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Natural Resources

Title Summary Date ID Author(s)
A Glossary of Water-Related Terms

The definitions and associated explanations of water-related terms presented here are intended to provide the reader with a working knowledge of terms that apply to Virginia's water resources. The list is designed to assist the user in understanding and interpreting water related information that may come from sources as varied as governmental agencies, environmental groups, or the news media. While terms and definitions are fairly consistent, some terminology presented here could be defined differently to describe water resources issues in other locations.

May 1, 2009 442-758
A Landowner's Guide To Working With Sportsmen In Virginia May 1, 2009 420-035
BCAP Biomass Crop Assistance Program

The Biomass Crop Assistance Program (BCAP) is part of the latest Farm Bill to assist forestland owners and operators with matching payments for eligible material by a qualified Biomass Conversion Facility. The objective of this program is to stimulate the production of biomass based energy throughout the United States.

Jan 8, 2010 3001-1431
Decentralized Small Community Wastewater Collection Systems Jul 10, 2014 BSE-77P
Greywater Reuse Apr 30, 2014 BSE-114NP
Growing American Ginseng (Panax quinquefolius) in Forestlands Jan 13, 2011 354-313
Guide to Threatened and Endangered Species on Private Lands In Virginia Oct 5, 2010 420-039
Implementation: What Happens after the TMDL (Total Maximum Daily Load) is Developed?

A TMDL, or total maximum daily load defines the total pollutant loading a water body can receive and still meet applicable water quality standards. (Italicized terms are defined in the boxes at the bottom of each page.) A TMDL equation is developed from a study that identifies the sources of a particular pollutant in a watershed, the pollutant contribution from each source, and the pollutant reduction required to attain and maintain water quality standards. In TMDL calculations, all identified sources of the particular pollutant are quantified, including both point and nonpoint sources of pollution. Because some TMDL calculations involve assumptions and professional judgment, TMDLs also include a margin of safety to account for uncertainty. (See TMDLs [Total Maximum Daily Loads]: Terms and Definitions, Virginia Cooperative Extension publication 442-550, http://pubs.ext.vt.edu/442-550/.)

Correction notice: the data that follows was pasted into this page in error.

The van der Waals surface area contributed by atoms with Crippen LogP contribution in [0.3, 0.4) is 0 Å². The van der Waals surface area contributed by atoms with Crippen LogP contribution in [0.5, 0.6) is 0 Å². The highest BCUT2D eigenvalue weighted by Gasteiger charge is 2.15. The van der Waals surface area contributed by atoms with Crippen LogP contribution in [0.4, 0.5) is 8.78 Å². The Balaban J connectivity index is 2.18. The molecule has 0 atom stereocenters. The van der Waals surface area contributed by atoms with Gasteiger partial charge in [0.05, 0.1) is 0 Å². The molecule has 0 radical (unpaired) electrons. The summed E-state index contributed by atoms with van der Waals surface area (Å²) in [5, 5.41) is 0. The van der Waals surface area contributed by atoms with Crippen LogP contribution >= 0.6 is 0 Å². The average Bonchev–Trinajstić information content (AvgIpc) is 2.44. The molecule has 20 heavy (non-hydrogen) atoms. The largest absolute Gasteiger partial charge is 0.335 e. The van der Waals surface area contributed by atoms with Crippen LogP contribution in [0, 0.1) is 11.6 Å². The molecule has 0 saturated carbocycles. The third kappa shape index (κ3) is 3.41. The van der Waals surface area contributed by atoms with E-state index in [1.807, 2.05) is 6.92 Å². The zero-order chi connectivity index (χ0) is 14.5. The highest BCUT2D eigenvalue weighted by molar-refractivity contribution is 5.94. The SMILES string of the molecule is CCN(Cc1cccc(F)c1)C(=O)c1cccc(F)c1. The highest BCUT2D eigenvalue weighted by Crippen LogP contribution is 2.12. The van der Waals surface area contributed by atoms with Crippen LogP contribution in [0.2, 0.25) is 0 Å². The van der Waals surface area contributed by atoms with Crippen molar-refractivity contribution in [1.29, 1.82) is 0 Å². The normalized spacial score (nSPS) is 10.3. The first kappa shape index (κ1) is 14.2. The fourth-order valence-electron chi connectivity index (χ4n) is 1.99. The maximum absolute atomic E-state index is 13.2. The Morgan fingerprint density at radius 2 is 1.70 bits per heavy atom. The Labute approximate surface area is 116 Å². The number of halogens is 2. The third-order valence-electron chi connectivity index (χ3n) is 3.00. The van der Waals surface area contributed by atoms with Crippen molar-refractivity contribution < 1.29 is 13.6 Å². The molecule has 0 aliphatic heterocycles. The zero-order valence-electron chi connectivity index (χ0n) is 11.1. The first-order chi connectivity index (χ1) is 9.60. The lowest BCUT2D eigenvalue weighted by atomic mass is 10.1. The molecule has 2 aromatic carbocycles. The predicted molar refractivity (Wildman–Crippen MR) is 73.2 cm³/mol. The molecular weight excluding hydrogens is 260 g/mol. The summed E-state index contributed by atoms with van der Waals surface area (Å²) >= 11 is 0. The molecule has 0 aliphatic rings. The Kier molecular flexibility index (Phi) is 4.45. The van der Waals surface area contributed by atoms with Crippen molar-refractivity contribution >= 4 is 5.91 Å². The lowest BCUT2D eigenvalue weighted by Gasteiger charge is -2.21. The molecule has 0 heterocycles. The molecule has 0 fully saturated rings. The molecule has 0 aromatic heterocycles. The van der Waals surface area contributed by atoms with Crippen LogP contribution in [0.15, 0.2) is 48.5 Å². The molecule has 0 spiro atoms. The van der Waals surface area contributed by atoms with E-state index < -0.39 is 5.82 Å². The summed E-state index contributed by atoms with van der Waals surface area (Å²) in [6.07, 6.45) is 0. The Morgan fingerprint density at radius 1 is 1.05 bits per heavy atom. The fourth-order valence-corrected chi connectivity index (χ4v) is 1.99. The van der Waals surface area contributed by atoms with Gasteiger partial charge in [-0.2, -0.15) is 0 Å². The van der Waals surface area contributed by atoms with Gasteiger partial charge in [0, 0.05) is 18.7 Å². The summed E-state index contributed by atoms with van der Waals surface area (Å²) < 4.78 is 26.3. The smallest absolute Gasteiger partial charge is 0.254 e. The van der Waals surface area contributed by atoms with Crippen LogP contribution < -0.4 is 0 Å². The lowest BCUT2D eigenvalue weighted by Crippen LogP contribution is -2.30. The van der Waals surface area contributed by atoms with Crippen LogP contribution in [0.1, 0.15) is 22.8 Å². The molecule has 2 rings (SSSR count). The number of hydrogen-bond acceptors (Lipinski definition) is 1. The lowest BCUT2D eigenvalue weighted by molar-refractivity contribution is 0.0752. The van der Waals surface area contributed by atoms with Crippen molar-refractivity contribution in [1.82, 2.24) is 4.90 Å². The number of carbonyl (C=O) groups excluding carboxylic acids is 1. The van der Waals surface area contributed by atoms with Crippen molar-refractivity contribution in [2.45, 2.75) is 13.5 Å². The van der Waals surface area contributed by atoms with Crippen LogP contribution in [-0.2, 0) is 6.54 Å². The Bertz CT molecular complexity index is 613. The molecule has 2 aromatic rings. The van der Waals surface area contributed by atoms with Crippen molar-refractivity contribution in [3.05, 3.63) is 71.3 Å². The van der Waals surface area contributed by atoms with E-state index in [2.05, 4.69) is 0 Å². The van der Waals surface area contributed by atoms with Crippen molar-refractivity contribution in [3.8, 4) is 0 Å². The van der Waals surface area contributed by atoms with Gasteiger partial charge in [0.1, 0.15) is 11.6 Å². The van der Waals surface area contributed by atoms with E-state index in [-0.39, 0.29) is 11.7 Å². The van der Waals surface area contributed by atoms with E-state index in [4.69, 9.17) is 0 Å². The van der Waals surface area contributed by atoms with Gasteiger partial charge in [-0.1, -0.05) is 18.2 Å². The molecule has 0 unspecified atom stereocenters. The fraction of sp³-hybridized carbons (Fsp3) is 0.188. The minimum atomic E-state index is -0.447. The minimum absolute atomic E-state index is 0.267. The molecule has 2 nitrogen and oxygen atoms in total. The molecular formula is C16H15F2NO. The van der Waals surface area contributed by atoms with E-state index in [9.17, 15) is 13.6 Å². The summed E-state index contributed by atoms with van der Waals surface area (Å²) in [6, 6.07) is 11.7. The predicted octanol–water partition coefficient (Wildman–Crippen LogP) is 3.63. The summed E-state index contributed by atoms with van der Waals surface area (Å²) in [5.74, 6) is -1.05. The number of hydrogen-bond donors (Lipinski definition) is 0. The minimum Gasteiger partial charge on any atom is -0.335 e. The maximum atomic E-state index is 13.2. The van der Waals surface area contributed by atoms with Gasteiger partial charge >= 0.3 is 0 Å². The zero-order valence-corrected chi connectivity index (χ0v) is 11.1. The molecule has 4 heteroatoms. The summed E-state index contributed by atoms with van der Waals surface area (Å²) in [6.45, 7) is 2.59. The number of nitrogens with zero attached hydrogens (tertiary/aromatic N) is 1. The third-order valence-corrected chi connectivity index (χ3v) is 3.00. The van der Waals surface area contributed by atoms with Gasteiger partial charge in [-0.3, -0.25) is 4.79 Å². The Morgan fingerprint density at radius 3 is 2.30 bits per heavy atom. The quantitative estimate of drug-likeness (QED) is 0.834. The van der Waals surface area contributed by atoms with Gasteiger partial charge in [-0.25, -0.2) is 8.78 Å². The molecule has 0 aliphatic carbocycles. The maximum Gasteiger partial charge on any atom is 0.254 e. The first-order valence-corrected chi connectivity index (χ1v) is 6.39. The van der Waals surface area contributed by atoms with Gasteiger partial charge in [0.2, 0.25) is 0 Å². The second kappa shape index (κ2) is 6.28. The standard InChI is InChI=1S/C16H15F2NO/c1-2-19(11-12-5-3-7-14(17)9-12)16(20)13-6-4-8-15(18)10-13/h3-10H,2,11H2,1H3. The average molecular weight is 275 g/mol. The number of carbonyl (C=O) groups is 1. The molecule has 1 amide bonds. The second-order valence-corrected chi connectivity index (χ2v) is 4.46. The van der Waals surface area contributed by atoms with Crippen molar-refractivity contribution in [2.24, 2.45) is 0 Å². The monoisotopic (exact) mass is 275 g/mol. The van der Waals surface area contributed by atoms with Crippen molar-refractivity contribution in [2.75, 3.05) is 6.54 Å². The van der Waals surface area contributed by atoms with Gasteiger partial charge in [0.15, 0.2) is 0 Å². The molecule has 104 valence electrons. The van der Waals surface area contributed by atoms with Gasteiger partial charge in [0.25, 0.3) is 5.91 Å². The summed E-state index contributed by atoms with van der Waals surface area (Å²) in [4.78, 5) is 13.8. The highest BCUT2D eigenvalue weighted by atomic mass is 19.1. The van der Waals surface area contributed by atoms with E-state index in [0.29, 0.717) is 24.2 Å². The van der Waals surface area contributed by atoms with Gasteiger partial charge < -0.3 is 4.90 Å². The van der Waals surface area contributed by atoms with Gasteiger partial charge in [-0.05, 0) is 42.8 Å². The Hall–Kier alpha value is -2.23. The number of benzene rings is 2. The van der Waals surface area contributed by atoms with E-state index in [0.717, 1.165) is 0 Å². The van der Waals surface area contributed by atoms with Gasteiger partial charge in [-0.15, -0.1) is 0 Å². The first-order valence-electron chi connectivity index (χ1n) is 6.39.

May 1, 2009 442-559
Invasive Exotic Plant Species Identification and Management May 1, 2009 420-320
Invasive Plants -- A Horticultural Perspective

Invasive nonnative (nonindigenous) plants are the subject of a considerable amount of attention and debate. Stories about invasive plants are now common in the popular media. As purchasers of nonindigenous plants that have the potential to invade natural areas, consumers are links in the distribution chain of invasive plants. Other links are those who import, propagate, transport, and sell nonindigenous plants. Ultimately, the result is a potential impact on our natural environment.

Apr 28, 2009 426-080
Landowner's Guide to Managing Streams in the Eastern United States May 1, 2009 420-141